The Canadian Privacy Law Blog: Developments in privacy law and writings of a Canadian privacy lawyer, containing information related to the Personal Information Protection and Electronic Documents Act (aka PIPEDA) and other Canadian and international laws.
The author of this blog, David T.S. Fraser, is a Canadian privacy lawyer who practices with the firm of McInnes Cooper. He is the author of the Physicians' Privacy Manual. He has a national and international practice advising corporations and individuals on matters related to Canadian privacy laws.
For full contact information and a brief bio, please see David's profile.
The views expressed herein are solely the author's and should not be attributed to his employer or clients. Any postings on legal issues are provided as a public service, and do not constitute solicitation or provision of legal advice. The author makes no claims, promises or guarantees about the accuracy, completeness, or adequacy of the information contained herein or linked to. Nothing herein should be used as a substitute for the advice of competent counsel.
This web site is presented for informational purposes only. These materials do not constitute legal advice and do not create a solicitor-client relationship between you and David T.S. Fraser. If you are seeking specific advice related to Canadian privacy law or PIPEDA, contact the author, David T.S. Fraser.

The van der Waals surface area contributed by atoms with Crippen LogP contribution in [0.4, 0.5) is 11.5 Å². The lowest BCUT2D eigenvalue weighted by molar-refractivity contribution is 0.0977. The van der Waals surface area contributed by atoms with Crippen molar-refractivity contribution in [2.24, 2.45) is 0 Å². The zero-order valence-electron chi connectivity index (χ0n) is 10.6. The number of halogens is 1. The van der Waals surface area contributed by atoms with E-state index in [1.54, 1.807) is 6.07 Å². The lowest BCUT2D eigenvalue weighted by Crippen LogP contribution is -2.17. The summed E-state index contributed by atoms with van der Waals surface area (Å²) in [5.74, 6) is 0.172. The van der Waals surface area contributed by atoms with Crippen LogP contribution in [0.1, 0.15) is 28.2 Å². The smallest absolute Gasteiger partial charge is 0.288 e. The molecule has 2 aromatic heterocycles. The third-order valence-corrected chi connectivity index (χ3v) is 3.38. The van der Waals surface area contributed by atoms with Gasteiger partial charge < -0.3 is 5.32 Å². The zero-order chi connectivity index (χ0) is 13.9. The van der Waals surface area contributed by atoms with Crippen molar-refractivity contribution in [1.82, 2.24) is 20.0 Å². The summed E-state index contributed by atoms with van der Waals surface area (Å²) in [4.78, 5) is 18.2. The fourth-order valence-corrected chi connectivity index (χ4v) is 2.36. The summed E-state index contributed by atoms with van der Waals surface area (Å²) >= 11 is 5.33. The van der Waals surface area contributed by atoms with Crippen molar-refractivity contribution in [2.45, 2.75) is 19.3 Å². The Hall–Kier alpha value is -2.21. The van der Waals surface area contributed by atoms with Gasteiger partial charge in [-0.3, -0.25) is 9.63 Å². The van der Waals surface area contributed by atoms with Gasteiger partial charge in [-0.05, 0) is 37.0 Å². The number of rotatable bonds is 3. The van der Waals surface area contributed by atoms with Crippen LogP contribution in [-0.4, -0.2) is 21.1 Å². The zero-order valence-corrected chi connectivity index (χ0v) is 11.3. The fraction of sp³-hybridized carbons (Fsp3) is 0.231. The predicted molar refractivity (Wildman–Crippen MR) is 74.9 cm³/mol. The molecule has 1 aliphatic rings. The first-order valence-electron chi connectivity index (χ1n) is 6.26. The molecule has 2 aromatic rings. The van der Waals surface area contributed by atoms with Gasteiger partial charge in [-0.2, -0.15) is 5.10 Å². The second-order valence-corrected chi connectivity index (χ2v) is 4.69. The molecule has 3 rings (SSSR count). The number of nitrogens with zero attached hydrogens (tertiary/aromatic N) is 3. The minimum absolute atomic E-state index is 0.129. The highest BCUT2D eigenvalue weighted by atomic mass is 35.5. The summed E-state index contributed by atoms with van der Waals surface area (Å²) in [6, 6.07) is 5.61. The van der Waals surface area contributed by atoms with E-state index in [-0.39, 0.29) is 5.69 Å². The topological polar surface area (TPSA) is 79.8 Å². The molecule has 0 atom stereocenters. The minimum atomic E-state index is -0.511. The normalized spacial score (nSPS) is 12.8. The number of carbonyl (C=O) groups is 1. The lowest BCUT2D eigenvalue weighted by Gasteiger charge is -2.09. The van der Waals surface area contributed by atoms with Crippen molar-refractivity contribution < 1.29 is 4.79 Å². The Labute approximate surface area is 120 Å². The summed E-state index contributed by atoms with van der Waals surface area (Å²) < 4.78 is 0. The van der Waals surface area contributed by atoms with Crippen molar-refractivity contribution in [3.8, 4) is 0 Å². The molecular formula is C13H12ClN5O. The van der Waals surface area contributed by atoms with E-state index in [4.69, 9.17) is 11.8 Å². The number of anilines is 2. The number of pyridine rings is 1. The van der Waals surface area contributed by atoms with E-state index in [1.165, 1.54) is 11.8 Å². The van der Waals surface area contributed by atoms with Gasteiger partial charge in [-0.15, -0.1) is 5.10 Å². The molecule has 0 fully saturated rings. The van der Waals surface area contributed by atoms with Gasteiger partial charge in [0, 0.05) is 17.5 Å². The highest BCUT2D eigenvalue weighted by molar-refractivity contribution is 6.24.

Thursday, November 22, 2007
The full text of Bill C-27 has been posted on the Parlimentary website: C-27 - An Act to amend the Criminal Code (identity theft and related misconduct).
Here's the bill's summary
This enactment amends the Criminal Code to create a new offence of identity theft, of trafficking in identity information and of unlawful possession or trafficking in certain government-issued identity documents, to clarify and expand certain offences related to identity theft and identity fraud, to exempt certain persons from liability for certain forgery offences, and to allow for an order that the offender make restitution to a victim of identity theft or identity fraud for the expenses associated with rehabilitating their identity.
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